There’s not much to do in Búzios itself. The trendy Rua das Pedras, a cobblestone street nearest to the beach, is a good place to start. There are several boutique shops along the street and in the small corridors that run along it. The big club in Búzios, Pacha, is located there, along with a few restaurants. Guests of Nomad Búzios Seashore Hostel, where I stayed, get free admission to Pacha. There’s also a small Evangelical church.
The next road over from the beach is pretty much the only other road with anything important on it. It’s lined with restaurants, shops, and tour agencies. A few other restaurants are scattered on the other streets but nothing really worth mentioning. Same with the small plaza, Praça Santos Dumont.
The pier in Búzios is at the end of Rua das Pedras and where boat excursions disembark. You can also hire a water taxi near the pier to take you to one of the many beaches around Búzios. Prices vary according to distance.
Orla Bardot runs along the harbor. There is a bronze sculpture of Brigitte Bardot just a few minutes’ walk from the pier. Bardot made Búzios famous after she visited in 1964 with her Brazilian boyfriend, Bob Zagury.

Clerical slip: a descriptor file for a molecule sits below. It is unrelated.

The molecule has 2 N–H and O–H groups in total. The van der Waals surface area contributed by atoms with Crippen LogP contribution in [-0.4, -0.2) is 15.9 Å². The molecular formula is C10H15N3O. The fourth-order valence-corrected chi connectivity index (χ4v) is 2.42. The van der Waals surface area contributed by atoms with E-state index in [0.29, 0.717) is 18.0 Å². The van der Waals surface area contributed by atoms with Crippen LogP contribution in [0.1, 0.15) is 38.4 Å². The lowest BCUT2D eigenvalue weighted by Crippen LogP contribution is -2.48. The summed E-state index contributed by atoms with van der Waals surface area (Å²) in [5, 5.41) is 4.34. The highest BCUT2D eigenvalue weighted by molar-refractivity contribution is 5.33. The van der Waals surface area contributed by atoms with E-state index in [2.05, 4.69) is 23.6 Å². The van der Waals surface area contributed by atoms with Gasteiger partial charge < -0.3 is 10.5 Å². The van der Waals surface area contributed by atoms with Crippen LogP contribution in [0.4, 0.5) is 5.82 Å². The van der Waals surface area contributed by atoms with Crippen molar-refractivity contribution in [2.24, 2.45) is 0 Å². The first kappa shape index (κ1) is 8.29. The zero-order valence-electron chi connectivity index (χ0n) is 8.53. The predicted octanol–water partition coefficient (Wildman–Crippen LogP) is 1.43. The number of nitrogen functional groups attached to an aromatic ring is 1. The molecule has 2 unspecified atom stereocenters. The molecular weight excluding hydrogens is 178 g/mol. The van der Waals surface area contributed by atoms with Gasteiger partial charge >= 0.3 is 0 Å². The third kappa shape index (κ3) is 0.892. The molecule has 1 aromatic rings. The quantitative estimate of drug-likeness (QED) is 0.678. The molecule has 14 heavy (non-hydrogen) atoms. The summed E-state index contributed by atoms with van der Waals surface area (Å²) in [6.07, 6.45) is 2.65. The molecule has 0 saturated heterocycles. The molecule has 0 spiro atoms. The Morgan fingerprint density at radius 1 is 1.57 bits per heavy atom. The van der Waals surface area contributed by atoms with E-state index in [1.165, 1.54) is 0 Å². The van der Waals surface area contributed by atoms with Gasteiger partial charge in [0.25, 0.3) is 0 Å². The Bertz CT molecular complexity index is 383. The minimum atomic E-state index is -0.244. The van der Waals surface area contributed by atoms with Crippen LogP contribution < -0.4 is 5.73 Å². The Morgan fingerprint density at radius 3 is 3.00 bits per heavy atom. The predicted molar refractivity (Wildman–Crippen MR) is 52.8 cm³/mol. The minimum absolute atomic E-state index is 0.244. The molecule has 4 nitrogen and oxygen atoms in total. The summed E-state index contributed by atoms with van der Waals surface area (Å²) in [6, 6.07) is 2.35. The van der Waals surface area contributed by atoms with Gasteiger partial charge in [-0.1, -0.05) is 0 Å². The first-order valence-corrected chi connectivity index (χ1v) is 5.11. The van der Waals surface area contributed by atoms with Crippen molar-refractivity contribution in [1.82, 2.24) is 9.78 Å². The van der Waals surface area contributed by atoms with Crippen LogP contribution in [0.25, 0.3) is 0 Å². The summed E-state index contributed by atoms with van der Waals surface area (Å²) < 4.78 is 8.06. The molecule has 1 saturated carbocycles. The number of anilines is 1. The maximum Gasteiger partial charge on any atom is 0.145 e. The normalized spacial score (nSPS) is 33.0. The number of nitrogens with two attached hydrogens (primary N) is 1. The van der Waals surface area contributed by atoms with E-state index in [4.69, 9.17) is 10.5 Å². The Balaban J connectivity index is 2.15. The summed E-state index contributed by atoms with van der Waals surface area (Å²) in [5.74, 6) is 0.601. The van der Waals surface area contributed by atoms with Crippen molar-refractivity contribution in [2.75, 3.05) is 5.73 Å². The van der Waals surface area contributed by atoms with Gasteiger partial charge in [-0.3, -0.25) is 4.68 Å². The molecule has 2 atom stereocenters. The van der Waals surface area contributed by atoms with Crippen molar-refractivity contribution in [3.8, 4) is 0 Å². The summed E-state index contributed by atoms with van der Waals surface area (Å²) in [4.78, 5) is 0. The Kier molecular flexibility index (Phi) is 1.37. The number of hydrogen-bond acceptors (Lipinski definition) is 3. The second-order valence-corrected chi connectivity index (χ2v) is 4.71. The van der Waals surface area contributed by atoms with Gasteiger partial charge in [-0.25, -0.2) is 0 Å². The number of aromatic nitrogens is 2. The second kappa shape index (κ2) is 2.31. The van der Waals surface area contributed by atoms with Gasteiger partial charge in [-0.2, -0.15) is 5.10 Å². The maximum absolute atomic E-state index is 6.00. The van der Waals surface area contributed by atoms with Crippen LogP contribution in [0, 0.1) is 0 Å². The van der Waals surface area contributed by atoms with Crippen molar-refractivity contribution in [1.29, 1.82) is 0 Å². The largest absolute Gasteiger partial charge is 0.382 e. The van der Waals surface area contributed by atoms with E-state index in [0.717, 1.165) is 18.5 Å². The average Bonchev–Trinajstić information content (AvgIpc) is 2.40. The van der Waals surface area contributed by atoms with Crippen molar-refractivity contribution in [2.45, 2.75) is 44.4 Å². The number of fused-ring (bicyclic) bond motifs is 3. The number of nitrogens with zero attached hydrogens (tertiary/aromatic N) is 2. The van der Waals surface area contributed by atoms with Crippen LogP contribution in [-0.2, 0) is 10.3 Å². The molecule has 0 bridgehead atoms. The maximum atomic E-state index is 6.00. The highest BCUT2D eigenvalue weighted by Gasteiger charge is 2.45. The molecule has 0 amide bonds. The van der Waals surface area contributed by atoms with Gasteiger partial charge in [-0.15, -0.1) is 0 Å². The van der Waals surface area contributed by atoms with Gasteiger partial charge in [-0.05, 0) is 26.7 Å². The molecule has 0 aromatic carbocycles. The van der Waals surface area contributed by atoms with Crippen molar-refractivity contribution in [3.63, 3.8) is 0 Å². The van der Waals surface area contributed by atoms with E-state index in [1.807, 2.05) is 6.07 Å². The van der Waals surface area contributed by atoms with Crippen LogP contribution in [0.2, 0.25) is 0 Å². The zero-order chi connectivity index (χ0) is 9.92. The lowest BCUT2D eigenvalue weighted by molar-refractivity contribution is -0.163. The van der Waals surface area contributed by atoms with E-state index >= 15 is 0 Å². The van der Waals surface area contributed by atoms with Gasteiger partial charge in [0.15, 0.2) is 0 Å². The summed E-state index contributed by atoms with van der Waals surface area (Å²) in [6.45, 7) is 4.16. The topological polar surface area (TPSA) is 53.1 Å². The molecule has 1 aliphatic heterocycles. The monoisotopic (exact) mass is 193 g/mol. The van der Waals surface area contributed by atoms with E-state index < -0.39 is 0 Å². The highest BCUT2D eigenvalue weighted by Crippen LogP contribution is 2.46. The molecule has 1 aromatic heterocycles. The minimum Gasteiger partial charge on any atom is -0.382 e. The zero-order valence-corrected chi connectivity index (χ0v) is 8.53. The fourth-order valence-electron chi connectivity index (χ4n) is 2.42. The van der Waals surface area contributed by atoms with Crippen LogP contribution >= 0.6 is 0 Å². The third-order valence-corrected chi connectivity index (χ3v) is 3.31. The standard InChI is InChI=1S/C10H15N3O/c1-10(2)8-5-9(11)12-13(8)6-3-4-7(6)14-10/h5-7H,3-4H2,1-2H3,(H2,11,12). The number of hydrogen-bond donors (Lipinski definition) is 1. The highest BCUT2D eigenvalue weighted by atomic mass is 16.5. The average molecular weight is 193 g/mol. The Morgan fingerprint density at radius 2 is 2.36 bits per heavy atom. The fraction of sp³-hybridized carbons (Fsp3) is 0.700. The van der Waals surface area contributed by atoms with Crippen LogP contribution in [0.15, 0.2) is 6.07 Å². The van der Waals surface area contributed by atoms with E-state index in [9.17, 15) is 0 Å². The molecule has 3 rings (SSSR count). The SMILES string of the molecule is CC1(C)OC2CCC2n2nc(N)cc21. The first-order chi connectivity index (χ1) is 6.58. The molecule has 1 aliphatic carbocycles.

A bit beyond the Bardot sculpture is another sculpture called Três Pescadores. It’s dedicated to the fishermen of Búzios and depicts three figures casting a net into the sea. It’s on a small swath of land in the harbor. During high tide, water rushes over the feet of the figures to make them look as if they are standing in the sea.
My favorite time to walk down Orla Bardot was during sunset. Make it a point to enjoy a Búzios sunset!
So, what’s there to do in Búzios? Beaches, shopping, biking, surfing, stand up paddle boarding, snorkeling, diving, and just laying out in the sun. Visit one of the tour offices to organize an activity for the day, take a boat tour, or hire an excursion to Cabo Frio and Arraial do Cabo.